Tracking Changes in PowerPoint: Setting, Modifying and Discarding Changes

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  • 0:01 Collaboration
  • 1:18 Option 1 - Comments
  • 3:22 Option 2 - Compare
  • 5:21 Lesson Summary
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Lesson Transcript
Instructor: Karen Sorensen

Karen has a Bachelors in Communications. She has 25 years of experience in Information Systems, Adult Learning and Virtual Training.

In this lesson, you will learn about giving input on a presentation by adding Comments to a slide. You will also learn how to Compare two different presentations and address differences between the two.


Imagine you are working on a project team, and you have been assigned the task of creating a presentation for an upcoming meeting. There are five on the team, including yourself. The other four are the subject matter experts. However, you are the PowerPoint guru, so you will be creating the presentation with their input. After your first project meeting with the other team members, you create the first draft of your presentation, and now it's time to get their feedback.

Sure, you could send all four team members a copy of the presentation, have them make their changes (or worse, make edits with a red pen on printed copy), and send it back. But, compiling all the comments into one master would be a nightmare!

Technically, PowerPoint does not 'track changes' the way a Microsoft Word document might. However, there are two features that will definitely come to your rescue: Comments and Compare. In this lesson, we will learn how these two options will help when a team is working on one presentation. I tend to pick one or the other when I need to collaborate on a PowerPoint project, but you could use them both on the same project. I believe it depends on the specific situation and the type of collaboration during the project.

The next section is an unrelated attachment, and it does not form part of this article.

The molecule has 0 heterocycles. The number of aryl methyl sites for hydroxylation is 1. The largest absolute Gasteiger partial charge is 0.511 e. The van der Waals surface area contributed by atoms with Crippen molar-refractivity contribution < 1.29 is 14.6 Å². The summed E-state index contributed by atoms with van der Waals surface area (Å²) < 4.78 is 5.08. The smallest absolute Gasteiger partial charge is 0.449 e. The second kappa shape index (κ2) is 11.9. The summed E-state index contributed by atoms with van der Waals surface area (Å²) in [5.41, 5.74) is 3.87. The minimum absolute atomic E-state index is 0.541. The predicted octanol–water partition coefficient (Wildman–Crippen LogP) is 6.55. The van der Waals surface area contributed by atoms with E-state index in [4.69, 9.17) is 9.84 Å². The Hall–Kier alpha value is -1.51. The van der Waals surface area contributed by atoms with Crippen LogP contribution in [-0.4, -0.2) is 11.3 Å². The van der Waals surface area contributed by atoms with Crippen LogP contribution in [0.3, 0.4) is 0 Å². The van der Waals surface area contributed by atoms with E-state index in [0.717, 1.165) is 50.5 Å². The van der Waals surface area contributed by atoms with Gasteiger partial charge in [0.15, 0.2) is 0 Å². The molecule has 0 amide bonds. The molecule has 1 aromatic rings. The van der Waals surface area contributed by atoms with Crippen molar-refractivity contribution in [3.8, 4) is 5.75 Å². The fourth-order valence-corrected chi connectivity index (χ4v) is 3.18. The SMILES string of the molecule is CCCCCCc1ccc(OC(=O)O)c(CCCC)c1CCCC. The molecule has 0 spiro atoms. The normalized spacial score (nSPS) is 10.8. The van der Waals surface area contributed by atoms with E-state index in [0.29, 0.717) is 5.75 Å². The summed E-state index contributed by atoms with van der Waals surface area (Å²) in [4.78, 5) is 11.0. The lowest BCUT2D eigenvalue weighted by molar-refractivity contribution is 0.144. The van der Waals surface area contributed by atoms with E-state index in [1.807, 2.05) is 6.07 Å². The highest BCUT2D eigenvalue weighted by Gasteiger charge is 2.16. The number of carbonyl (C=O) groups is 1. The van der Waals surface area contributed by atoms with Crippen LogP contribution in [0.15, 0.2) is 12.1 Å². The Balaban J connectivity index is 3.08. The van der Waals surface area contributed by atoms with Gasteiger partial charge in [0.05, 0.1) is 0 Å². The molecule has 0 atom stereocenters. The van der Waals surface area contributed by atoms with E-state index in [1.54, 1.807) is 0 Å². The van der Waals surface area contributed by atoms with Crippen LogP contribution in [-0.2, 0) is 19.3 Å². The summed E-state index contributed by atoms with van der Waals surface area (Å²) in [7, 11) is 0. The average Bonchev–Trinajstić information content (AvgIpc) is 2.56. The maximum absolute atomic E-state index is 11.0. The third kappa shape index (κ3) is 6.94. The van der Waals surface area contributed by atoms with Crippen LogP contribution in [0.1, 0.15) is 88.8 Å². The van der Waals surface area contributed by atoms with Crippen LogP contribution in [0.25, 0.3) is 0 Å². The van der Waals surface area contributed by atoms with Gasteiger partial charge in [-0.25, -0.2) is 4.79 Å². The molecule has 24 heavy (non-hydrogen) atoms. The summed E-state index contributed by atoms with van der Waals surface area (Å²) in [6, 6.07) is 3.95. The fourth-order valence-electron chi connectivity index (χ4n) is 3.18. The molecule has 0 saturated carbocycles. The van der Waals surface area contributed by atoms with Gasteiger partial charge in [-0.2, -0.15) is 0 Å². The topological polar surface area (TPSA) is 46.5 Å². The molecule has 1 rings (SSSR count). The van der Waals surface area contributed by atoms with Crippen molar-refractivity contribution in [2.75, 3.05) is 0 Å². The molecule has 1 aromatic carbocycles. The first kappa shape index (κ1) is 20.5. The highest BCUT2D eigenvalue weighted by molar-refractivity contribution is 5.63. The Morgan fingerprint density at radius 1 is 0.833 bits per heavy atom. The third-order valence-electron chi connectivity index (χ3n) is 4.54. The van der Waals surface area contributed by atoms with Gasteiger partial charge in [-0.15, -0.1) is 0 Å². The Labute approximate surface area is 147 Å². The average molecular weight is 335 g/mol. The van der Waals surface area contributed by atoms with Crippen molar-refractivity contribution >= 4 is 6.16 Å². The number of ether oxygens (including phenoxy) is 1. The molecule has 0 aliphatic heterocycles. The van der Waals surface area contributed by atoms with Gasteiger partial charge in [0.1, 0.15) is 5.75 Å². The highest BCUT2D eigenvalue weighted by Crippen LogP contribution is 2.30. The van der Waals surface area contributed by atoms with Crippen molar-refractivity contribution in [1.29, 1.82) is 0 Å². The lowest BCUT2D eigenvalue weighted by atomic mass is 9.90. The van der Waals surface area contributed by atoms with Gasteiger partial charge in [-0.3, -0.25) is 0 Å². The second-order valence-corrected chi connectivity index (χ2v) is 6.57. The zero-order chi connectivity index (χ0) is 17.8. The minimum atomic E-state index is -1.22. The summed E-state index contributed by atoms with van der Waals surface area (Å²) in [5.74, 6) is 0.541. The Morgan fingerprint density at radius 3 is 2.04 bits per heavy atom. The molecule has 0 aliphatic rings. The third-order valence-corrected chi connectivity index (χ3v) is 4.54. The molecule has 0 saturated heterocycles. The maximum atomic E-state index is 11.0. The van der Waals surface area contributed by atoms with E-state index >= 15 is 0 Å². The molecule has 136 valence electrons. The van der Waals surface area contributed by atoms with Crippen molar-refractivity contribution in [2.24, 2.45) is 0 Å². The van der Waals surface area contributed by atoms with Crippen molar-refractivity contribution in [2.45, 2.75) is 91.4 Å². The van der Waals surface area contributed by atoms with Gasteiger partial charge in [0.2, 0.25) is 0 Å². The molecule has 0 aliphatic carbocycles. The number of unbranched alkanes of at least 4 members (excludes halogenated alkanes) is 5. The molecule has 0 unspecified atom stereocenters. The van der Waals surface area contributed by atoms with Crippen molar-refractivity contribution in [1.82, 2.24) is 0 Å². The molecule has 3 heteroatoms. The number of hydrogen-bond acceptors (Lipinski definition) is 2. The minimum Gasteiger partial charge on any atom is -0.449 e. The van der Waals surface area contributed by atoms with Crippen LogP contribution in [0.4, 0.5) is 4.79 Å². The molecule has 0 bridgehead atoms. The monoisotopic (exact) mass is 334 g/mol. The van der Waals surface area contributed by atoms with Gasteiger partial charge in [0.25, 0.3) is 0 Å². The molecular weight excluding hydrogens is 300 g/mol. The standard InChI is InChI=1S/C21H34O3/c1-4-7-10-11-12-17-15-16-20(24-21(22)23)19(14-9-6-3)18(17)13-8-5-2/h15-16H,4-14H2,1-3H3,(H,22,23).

Option 1 - Comments

Okay, so option one is using comments. Using the Comments feature is one way to give input or feedback on a PowerPoint presentation. Consider comments as sticky notes attached to your slide. One nice thing about this feature is that each comment is tagged with the name of the person that inserted the note, so you know who made the comment.

If we go back to the project team example, you can send each of your subject matter experts a copy of the presentation. Then, they can insert their comments and send it back. It could be even easier if you are part of an organization that has a network drive or a shared place where you can put the PowerPoint file. If your whole team could access the same presentation, you wouldn't need five different copies. Each member could add their comments to the same PowerPoint file. Let's take a look at how to add comments.

Open the presentation and click on the Review tab. In the Comments group, click on the New Comment command and notice what happened on the screen.

  • First, a panel opened on the right side of the screen.
  • Next, a text box, with my name, is ready for me to add my comment.
  • You'll see a speech bubble appeared in the upper left-hand corner of the slide, denoting that there is a comment on this page. I can drag the speech bubble to the area of the screen that the comment references.

To review each comment, use the Previous and Next commands in the Comments group of the ribbon. If you want to delete the comment, click on the Delete command.

And there you have it! Each member of the team can add their comments to the presentation. You will be able to see what page the comment addresses, what content on the slide the comment is referring to, and who made the comment. As you step through each comment, you can make the necessary changes to the slide and then decide if the comment can be deleted.

Option 2 - Compare

So, let's move on to the second option, which is compare. Compare is one of my favorite features in PowerPoint. It sounds a bit confusing, but it actually is really easy to use. This group of commands allows you to compare versions of your documents. Let me give you an example.

Let's go back to our project team. The first draft is finally complete, and the other four project team members met and made several changes to the draft. They created one copy with all the changes and have emailed you the file. And using the Compare command, you can make PowerPoint open both the original draft and the modified draft at the same time. It will show you all of the changes that were made, and then you can accept or reject the changes.

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